"<TD>" & objRS("EmployeeID") & "</TD>" & _
   "<TD>" & objRS("OrderDate") & "</TD>" & _
   "<TD>" & objRS("RequiredDate") & "</TD>" & _
   "<TD>" & objRS("ShippedDate") & "</TD>" & _
   "<TD>" & objRS("Freight") & "</TD>" & _
   "</TR> " _
  )
  objRS.MoveNext
 Loop
 Response.Write("</TABLE>")
End If

objRS.Close
objConn.Close
Set objRS = Nothing
Set objConn = Nothing

Response.Write("</BODY></HTML>")
%>

Modified ASP and VB code, equivalent to ADO__01.ASP.

<% Option Explicit
Dim oMTS, sOut

Set oMTS = Server.CreateObject("ASPTests.IProcedures")

sOut = oMTS.ADO__01(Application("Conn"), Application("SQL"))

Response.Write(sOut)

Set oMTS = Nothing
%>

Public Function ADO__01(Optional ByVal sConnect As String = CONNECT_STRING,
Optional ByVal sSQL As String = SQL_STATEMENT) As String
  Dim cn As ADODB.Connection
  Dim rs As ADODB.Recordset
  Dim oFast As cFastString

  On Error GoTo ehProc

  ClearErrorInfo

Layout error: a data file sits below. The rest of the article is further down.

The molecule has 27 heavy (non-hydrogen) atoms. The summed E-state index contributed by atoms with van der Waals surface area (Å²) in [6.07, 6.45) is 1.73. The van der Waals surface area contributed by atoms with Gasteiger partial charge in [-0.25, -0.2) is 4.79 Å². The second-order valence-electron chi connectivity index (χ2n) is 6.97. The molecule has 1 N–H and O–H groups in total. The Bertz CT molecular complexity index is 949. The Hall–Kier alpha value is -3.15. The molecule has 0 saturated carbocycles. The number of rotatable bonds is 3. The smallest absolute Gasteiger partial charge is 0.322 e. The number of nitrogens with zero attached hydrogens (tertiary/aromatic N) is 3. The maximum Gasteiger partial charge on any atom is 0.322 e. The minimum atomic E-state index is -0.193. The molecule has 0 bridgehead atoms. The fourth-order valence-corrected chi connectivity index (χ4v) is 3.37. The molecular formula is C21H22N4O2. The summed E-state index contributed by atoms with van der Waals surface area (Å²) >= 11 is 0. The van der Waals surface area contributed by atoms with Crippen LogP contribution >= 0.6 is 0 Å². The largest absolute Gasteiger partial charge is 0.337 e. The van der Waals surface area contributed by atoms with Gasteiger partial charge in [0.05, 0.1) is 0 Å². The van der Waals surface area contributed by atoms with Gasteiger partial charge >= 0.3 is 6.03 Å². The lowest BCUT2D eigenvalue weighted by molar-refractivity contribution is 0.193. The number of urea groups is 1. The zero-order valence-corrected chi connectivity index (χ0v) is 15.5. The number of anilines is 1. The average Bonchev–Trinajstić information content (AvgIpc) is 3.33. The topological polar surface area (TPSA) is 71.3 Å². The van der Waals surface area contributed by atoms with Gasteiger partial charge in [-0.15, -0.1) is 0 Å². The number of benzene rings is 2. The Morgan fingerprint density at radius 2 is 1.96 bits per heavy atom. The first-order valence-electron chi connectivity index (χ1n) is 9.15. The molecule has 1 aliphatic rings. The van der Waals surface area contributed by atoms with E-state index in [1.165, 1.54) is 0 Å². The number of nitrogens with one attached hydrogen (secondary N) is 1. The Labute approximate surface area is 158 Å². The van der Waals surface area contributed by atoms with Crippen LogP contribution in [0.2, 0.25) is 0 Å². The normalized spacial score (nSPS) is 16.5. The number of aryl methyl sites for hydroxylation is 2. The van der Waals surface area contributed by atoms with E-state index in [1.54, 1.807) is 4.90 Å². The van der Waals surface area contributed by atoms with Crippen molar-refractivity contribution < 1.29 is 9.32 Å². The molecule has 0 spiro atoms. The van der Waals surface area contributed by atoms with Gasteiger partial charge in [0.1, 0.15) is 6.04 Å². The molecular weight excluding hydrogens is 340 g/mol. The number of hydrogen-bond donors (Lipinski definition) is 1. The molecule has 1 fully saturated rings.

Set oFast = New cFastString

  Call oFast.Append("<HTML><HEAD><TITLE>ADO Test</TITLE></HEAD><BODY>")

  Set cn = New ADODB.Connection
  cn.Open sConnect

  Set rs = New ADODB.Recordset
  With rs
    Set .ActiveConnection = cn
    .CursorType = adOpenForwardOnly
    .LockType = adLockReadOnly
    .Open sSQL
  End With

  If rs.EOF Then
    Call oFast.Append("No Records Found")
  Else
    'write headings
    Call oFast.Append("<TABLE
BORDER=1><TR><TH>OrderID</TH><TH>CustomerID</TH><TH>EmployeeID</TH><TH>Order
Date</TH><TH>RequiredDate</TH><TH>ShippedDate</TH><TH>Freight</TH></TR>")
    'write data
    Do While Not rs.EOF
      Call oFast.Append("<TR><TD>" & rs("OrderID") & "</TD><TD>" &
rs("CustomerID") & "</TD><TD>" & rs("EmployeeID") & "</TD><TD>" &
rs("OrderDate") & "</TD><TD>" & rs("RequiredDate") & "</TD><TD>" &